10‘‘ colour touchscreen: 1805 & 1886 series
Modern digital technology for safety-current-limited applications or those at 500 VA / 200 mA.
Partial discharge (PD) is often an area of concern in a high-voltage or surge voltage test. Both testing methods serve as a basis to measure partial discharges in electrical devices.
What is partial discharge?
As the word “partial” in “partial discharge" describes, in a partial discharge a disruptive discharge takes place in part of the insulation. During a high-voltage test with alternating current, there is no “partial disruptive discharge,” but rather a full disruptive discharge between windings and ground/earth. In practice, it is frequently possible to hear crackling noises during a high-voltage test. If you do hear such crackling noises, no full disruptive discharge is taking place. Instead, you are only perceiving partial discharge effects. These can be measured and evaluated with a partial discharge test.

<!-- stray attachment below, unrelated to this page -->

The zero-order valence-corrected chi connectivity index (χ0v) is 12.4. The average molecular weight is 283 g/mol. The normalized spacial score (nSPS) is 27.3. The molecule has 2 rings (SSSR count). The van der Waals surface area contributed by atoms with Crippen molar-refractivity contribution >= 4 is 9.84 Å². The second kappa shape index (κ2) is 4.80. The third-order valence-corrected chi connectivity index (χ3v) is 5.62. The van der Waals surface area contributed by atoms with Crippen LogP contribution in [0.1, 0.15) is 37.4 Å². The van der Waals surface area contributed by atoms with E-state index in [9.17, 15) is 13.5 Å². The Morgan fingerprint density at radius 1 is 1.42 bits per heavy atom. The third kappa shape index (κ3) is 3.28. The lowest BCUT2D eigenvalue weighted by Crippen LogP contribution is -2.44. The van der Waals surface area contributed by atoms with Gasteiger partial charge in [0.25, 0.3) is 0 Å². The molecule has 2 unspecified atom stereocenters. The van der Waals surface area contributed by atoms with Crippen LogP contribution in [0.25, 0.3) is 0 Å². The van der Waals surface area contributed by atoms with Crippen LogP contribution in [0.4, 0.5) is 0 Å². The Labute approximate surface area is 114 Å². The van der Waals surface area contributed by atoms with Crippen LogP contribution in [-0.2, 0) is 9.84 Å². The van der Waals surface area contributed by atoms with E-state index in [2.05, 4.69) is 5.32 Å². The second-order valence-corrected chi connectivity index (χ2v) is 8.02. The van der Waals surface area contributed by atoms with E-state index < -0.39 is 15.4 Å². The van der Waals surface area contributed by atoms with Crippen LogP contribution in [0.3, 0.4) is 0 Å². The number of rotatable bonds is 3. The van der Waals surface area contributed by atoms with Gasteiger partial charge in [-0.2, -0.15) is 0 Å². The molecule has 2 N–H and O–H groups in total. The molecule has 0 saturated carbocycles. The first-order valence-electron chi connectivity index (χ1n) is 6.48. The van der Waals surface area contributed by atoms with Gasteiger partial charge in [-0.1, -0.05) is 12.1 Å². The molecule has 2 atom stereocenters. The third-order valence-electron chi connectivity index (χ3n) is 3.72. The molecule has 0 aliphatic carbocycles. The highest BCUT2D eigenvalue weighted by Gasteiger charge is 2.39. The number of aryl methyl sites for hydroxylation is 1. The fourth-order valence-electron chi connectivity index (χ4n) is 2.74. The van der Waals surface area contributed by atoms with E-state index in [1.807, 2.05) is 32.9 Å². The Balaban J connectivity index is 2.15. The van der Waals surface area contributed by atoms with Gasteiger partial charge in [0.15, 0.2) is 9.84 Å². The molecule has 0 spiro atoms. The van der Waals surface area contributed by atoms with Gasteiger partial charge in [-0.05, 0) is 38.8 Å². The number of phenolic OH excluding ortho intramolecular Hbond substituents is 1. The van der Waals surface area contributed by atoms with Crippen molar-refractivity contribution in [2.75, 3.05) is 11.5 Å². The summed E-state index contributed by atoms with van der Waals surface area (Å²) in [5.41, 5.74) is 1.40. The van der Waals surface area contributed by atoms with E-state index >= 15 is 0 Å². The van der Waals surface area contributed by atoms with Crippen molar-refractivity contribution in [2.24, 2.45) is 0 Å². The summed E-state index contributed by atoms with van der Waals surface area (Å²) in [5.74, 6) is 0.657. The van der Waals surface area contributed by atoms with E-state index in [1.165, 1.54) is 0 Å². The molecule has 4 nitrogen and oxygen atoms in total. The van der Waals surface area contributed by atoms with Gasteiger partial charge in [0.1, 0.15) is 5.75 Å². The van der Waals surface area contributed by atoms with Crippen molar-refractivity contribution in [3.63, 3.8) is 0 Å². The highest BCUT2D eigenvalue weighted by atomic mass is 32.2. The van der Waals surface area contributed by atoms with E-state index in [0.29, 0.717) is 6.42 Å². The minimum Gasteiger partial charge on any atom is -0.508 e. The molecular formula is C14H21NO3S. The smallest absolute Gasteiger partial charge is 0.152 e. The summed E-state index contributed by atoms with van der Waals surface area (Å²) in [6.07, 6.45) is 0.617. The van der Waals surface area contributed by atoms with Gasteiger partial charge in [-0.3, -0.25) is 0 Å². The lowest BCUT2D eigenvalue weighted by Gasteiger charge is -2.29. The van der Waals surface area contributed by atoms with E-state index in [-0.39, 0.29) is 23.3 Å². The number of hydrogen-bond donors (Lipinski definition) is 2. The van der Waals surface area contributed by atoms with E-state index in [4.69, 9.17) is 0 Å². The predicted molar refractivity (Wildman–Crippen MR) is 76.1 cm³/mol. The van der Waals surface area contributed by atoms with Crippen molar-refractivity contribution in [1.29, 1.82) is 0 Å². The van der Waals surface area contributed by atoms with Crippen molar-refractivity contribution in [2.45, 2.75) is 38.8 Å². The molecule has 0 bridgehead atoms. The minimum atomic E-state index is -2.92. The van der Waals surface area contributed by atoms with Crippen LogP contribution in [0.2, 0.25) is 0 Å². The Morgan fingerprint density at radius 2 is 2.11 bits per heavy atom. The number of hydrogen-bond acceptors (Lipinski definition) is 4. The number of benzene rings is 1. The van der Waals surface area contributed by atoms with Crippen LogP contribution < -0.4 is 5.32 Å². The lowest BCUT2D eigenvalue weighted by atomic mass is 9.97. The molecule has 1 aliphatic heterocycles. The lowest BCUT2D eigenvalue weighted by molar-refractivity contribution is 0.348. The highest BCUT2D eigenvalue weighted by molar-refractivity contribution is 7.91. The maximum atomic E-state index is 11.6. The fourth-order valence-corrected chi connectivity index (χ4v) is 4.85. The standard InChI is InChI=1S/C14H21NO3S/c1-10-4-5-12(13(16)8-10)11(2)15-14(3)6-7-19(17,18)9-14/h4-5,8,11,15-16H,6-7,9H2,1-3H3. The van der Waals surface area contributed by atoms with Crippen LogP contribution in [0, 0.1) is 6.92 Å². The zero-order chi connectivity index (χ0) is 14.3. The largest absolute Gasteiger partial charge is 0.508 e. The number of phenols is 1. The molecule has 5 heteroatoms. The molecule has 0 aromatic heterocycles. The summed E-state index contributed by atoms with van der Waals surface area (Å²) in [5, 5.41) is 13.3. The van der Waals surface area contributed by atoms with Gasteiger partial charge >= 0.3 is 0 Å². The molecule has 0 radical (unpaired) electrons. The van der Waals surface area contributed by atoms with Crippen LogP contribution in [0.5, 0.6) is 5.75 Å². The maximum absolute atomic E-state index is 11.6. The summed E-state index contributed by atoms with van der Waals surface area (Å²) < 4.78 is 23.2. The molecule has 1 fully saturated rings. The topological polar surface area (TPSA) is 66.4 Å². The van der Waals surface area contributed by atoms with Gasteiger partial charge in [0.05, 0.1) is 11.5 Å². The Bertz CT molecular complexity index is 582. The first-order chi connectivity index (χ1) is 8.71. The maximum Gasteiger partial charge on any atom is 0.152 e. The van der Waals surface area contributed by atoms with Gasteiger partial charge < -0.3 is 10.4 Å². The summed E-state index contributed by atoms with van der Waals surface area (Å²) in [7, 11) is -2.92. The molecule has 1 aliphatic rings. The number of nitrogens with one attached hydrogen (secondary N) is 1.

Where do partial discharges occur, and what consequences do they have?
A partial discharge can occur between windings which touch one another, as well as between the winding and the body. There is a partial insulation problem in one part of the wound material where these partial discharges occur. Such partial discharges (also called partial disruptive discharges) can turn into full disruptive discharges during operation – for instance in a motor. With partial discharge measuring devices from SPS electronic, collected information is used to assess a transformer or a set of transformers, for instance. Defective transformers can then be sorted out in order to avoid failures in the field.
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